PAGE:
sand and water in a drinks bottle, and that’s going to be the equivalent of
him using an entry-level bike. We’ll have a look at the difference. So,
he’s going to get himself balanced up. – Right, I think I’m there. – All right. Once minute starts now. ♪ [music] ♪ So remember, what we’re looking at is
the effect of what makes the biggest difference? Is it a light bike compared to
a normal bike? And is it a heavy guy compared to a normal guy? Is it worth you
really spending thousands of pounds on a top-level bike? Does it make
that much difference to the power? Or perhaps you should just cut down a
little bit on calories? This will show us. So, that’s 30 seconds through. Good work. – And you can see much
difference in power in this one? – This is greater, and at about 155. So,
that’s an increase of about 7 watts, roughly. Eight seconds left. Five, four,
three, two, one, stopping it there. Average power 155. So, that’s a 9 watt
increase with the additional mass of 2.6 kilograms. – What’s that? It must be
about 7%, is it? Greater? – That takes a bit of maths. – It must be around that. – I can’t just do it. I know I’m from Head
Squeeze and everything but you know, I need to some electronics to work that
one out. Right, it’s time to up the speed. – Right. Whenever you’re ready. – Okay, and go. – A little bit harder at 16 k’s now. – I’m just, I’m starting to sweat. – Wait until you get on. – Yeah, I know. That’s the problem. ♪ [music] ♪ – And how’s the power
looking at this speed? – Yeah, so much higher. You’re averaging
about 280, over 280 watts, so that doubles speed
and the watts have jumped massively. – This is bringing back some
nightmares of laboratory testing that I used to have to do. – Have you done the
Alpe d’Huez hill as well? – I have done it, yeah. – How did it feel? – Safer. – Okay, man. That’s you done. Done, 279
watts I got as the average there, 279 at the doubled speed. So, now it’s
time to put the mass in. Last push. He’s not even broken a sweat. – I’m ready. – Okay, lap starts now. One minute. So,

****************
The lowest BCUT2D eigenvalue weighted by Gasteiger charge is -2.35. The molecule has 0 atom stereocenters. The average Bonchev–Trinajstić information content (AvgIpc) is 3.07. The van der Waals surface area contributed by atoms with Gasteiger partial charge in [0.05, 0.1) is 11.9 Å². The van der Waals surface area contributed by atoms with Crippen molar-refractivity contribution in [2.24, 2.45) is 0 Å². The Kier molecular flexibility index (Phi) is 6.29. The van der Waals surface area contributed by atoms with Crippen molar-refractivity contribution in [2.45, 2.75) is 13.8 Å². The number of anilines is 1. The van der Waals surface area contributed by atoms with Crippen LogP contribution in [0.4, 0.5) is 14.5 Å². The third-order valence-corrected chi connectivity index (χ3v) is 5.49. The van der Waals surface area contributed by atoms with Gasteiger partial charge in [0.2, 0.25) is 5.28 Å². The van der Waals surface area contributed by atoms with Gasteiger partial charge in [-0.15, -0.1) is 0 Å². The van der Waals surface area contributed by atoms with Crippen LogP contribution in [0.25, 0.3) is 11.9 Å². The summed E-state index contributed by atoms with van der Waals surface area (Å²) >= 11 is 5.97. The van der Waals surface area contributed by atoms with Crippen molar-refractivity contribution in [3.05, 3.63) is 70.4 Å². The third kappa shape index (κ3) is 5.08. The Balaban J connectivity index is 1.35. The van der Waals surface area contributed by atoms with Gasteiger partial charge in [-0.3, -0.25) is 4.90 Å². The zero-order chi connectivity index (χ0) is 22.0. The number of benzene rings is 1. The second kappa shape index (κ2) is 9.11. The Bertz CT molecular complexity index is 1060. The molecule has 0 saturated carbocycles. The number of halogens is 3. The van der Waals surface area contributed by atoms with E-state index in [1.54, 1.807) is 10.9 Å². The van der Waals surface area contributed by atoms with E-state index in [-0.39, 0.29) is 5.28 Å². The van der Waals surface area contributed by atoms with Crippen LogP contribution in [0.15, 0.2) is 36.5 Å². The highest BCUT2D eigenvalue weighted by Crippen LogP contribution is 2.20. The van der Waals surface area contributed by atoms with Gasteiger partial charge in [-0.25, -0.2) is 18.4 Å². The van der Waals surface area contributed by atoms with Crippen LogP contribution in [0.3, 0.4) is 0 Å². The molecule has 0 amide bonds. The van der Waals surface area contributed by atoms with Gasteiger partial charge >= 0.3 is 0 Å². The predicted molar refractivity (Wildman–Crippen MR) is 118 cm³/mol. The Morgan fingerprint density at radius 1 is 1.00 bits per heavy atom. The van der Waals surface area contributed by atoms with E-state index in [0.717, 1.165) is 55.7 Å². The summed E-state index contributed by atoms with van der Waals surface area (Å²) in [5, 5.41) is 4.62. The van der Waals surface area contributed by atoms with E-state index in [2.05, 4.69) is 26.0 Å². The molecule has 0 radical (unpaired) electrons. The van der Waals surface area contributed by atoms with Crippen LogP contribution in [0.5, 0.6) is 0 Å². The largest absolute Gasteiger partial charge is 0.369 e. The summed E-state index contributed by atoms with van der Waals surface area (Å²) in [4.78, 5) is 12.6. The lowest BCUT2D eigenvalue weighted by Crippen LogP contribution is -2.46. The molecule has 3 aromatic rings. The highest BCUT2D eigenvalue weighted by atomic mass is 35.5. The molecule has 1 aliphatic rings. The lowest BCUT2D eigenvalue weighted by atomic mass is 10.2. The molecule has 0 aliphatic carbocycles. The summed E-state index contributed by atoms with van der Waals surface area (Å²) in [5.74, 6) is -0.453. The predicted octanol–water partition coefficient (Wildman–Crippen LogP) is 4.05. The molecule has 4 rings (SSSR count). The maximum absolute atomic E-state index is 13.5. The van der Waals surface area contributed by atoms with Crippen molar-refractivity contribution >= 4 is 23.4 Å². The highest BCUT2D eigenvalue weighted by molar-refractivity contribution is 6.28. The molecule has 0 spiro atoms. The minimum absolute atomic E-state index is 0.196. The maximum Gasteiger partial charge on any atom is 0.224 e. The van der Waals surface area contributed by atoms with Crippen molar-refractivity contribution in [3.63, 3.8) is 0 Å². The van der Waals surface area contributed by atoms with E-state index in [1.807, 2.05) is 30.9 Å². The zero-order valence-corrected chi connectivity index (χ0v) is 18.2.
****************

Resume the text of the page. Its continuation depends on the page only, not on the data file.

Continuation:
this must be a weird experience because you’ve probably, when you
went up that big hill in Alpe d’Huez, you know, the eight and a bit
percent, you were probably on a good bike. – Yeah, I was on a good bike. Well, you
can start to understand why riders take their bottles out before they get to the
end of races. Not because they don’t need to drink anymore, because actually,
just with water in the bottles, it weighs quite a bit. – This just shows you the difference.
You’re now up at about 325 watts, so you’re right up there again. A huge
jump, you know, over 40 watts. And that’s just going from, you know, a
really, really good bike to an entry-level bike. – Yeah. It makes a huge difference and I
think that’s exactly what we’re going to show in this experiment, why riders spend
so much time losing weight from themselves and also from the bike. – And kudos as well, respect. Talking
whilst also keeping the balance, pretty impressive. Five seconds left,
keep pushing it. Three, two, one, stopping there, 319 watts
was the average, 319. Good effort. So, if you just hold there for
one sec and keep going maybe. We can crunch a little numbers, maybe I
can chuck out a percentage increase. Hi, man. I’ve punched the numbers a bit.
Really interesting, actually. So, for the slower speed, the
8 kph, the addition of the weight, so basically what happens when you
go from a really good bike to a kind of entry-level bike, that was
a 6.2% increase in power. – Yeah. – All right? And then, once we increase
the speed to, what was it? – Sixteen kph, yeah. – Sixteen kph. That was a 14% increase. – Oh, right. So… – So, it just shows you… – …6 to 14. So, the faster you go and